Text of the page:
McMillion's - How To Steal Millions In Front Of The Nose To McDonald's?
HBO six-part docuseries produced by Marc Wahlberg
In addition to a great serial program and a good movie program, HBO also has a documentary section. There are occasionally remarkable documentaries in the dock section, but this time this is not the case. It's about the largest uncovered robbery in the history of the prize games in the US - McDonald's Monopoly. All parts of the story: HBO, interesting scam, solid production is there - so where it went wrong?
In its megalomaniacal desire to see the case from every possible angle. Hours and hours of interview with participants, FBI investigators, witnesses. Too many hours and especially too many episodes. Many episodes seem to lose the pace, the series' structure is stretched to such an extent, that things happen indefinitely. Same questions to the same people. And so again, and again. And it's about ordinary people, to put it mildly.
Maybe a better term would be simple people. Links to the Mafia, organized crime, is a shot in the dark. One man risked turning the weakness of the system into a gain in property, primarily for himself and then for everyone involved.
Between 1987 and 2001, the McDonald's Monopoly scam was a $ 24 million!
Between 1987 and 2001, McDonald's decided to use "McDonald's Monopoly" to promote the brand worldwide. Every buyer of McDonald's products received a sticker, which participated in the game prizes ranged from free fries to $ 1 million. In 2001 the FBI launched a national undercover operation to confirm fraud information and sent those guilty to prison. Immediately at the beginning of the investigation, the name of the mysterious 'Uncle Jerry' came up.
The weakest link was the company hired to look out for the safety of the more valuable parts - Simon Marketing. They designed the game and were responsible for the safety and regularity of the mega-popular prize game. Their security director is Jeremy Jacobson, a former police officer, and the proven fraudster was one of the first persons who caught FBI attention. Let's be honest J. Jacobson easily sounds like a fox in a chicken coop.
The FBI also narrowed the circle around Gennaro "Jerry" Colombo through "ordinary game winners". It was he who had long been prime suspect as "Uncle Jerry". However, this further relative of the powerful Colombo mafia family was only Jeremy Jacobson's, first assistant, while the Jacobson was the one able to alienate the most valuable game pieces.
Like Santa Claus, 'Uncle Jerry' shared the most valuable pieces, and most of the awards ended up in the same part of South Carolina?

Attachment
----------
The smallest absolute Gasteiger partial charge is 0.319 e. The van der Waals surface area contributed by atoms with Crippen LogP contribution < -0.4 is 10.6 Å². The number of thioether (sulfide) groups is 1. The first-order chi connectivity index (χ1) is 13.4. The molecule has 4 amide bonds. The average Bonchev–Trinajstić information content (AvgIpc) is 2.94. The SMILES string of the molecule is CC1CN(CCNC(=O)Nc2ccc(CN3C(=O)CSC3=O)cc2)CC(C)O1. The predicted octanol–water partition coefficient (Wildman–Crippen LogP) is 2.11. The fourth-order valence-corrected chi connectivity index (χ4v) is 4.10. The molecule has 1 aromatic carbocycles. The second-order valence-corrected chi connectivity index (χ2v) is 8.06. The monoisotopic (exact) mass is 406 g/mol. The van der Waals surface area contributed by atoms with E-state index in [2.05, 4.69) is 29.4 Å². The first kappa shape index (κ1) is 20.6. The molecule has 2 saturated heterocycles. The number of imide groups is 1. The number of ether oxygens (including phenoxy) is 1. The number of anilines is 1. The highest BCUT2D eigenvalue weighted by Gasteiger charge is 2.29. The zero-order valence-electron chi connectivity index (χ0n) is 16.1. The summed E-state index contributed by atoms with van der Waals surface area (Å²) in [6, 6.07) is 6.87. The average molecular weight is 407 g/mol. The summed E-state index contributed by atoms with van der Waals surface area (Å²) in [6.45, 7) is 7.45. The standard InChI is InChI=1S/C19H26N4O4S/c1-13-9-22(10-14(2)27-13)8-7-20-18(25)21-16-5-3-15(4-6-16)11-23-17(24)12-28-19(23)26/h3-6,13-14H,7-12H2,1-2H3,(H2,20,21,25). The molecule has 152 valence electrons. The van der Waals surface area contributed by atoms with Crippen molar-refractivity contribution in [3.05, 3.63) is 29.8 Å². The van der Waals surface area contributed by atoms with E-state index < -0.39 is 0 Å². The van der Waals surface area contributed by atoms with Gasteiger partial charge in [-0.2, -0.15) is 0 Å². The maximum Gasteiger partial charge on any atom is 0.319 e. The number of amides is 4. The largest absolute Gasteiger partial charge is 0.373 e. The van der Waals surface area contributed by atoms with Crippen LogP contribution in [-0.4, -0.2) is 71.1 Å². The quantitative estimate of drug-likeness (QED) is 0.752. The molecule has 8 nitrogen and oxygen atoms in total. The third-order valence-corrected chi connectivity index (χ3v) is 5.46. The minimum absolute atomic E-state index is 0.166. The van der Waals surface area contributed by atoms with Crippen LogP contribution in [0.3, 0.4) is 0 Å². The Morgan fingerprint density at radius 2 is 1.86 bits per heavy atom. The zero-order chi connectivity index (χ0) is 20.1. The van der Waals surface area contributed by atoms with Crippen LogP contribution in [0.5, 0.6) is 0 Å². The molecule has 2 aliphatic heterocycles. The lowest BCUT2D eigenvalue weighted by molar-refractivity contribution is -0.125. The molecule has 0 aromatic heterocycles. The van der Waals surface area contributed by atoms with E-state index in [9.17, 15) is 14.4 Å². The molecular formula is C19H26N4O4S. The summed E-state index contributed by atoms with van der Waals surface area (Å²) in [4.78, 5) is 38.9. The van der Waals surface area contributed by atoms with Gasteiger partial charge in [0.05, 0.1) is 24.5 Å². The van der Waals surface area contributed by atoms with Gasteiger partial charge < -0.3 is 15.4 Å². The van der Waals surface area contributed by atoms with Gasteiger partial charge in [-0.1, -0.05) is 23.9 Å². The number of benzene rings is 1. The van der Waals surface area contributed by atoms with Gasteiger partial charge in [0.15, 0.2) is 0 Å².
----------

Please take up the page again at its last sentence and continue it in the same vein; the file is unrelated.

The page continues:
From the moment Uncle Jerry hires 'lucky ones' via Colombo, to the moment of discovering the fraud of the century, 14 years have passed. With fraud, as much as $ 24 million ended up with people who received the award from - Uncle Jerry. In return, they gave him part of the prize or paid $ 100,000 in advance.
Most of the winners came from the same district in the state of South Carolina. Unbelievably, but that was never a strange thing to McDonald's. The advertising campaign included the territory of Canada, Australia, The United Kingdom, France, Germany, Russia, Spain, Portugal ... And most of the winners are from one district of one US state. Not to believe it, and apparently, McDonald's had never looked at the map of his most valuable winnings for a moment.
Almost all of the biggest gains, cash, or expensive vehicles end up in the hands of fraudsters. Uncle Jerry made one smart move. Although he was by no means a criminal mastermind. One prize card - Dodge Viper was given to St.Jude Children Hospital, Memphis - Tennesse. That echoed on national television and probably bought Jacobson more time to rob McDonald's undisturbed.
Twists and turns with Uncle Jerry and the associates
After Jerry Colombo died in a traffic accident in 1998, Jacobson switched to new associates. Among other things, member of the Mormon church was involved. Which normal person refuses $ 1 million?
When they asked one convicted helper of Uncle Jerry, would you do it again? He answered with a laugh: 'Tomorrow'! Now we come to the incredible ending to the whole story. Only about ten people from that fraudulent chain have been punished. The penalties are symbolic. More than symbolic. Conditional, up to cash. I don't want to reveal all the details, but let's say $ 137 a month for the rest of their life. To someone who was unfairly given $ 1 million?
Two key questions are: How did Uncle Jerry get to the most valuable pieces, and how did the FBI get involved in the game?
Why did I say at the beginning of the review that the series is long and not overly interesting? Because of a couple of key things, the authors of the series James Lee Hernandez and Brian Lazarte conceal to the very end. And these are the two most important questions. How did Jerry Jacobson manage to cheat the system and get the most valuable pieces under the watch of strict controls? How did the FBI even 'smell' the fraud? Clearly, I will not answer these questions. The answers will be given to you at the very end. But until then, you have to watch endless conversations with not-so-interesting people. Which are repeated! And they repeat. And they repeat. Someone somewhere might even give $ 1 million just not to watch this show. If you are the one who would do so, maybe it's easier just to ask Uncle Jerry how did he get you that McDonalds Monopoly piece in the first place!